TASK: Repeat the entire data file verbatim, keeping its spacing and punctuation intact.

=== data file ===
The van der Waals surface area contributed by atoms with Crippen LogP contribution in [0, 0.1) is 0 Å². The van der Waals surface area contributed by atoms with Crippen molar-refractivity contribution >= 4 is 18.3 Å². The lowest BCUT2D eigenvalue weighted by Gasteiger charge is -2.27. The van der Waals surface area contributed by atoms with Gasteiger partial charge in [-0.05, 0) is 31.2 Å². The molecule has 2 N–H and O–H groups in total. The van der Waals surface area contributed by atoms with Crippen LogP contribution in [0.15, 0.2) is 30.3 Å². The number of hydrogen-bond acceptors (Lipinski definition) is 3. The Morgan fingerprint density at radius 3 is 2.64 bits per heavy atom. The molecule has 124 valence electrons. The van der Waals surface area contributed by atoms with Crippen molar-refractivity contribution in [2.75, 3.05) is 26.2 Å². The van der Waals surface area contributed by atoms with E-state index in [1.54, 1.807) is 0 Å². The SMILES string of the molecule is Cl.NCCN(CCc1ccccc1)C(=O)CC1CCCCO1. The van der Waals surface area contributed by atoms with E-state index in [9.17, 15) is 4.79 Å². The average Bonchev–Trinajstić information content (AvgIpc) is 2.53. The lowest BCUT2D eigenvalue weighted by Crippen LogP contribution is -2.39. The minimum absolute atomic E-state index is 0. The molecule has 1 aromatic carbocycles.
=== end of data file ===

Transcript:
The van der Waals surface area contributed by atoms with Crippen LogP contribution in [0, 0.1) is 0 Å². The van der Waals surface area contributed by atoms with Crippen molar-refractivity contribution >= 4 is 18.3 Å². The lowest BCUT2D eigenvalue weighted by Gasteiger charge is -2.27. The van der Waals surface area contributed by atoms with Gasteiger partial charge in [-0.05, 0) is 31.2 Å². The molecule has 2 N–H and O–H groups in total. The van der Waals surface area contributed by atoms with Crippen LogP contribution in [0.15, 0.2) is 30.3 Å². The number of hydrogen-bond acceptors (Lipinski definition) is 3. The Morgan fingerprint density at radius 3 is 2.64 bits per heavy atom. The molecule has 124 valence electrons. The van der Waals surface area contributed by atoms with Crippen molar-refractivity contribution in [2.75, 3.05) is 26.2 Å². The van der Waals surface area contributed by atoms with E-state index in [1.54, 1.807) is 0 Å². The SMILES string of the molecule is Cl.NCCN(CCc1ccccc1)C(=O)CC1CCCCO1. The van der Waals surface area contributed by atoms with E-state index in [9.17, 15) is 4.79 Å². The average Bonchev–Trinajstić information content (AvgIpc) is 2.53. The lowest BCUT2D eigenvalue weighted by Crippen LogP contribution is -2.39. The minimum absolute atomic E-state index is 0. The molecule has 1 aromatic carbocycles.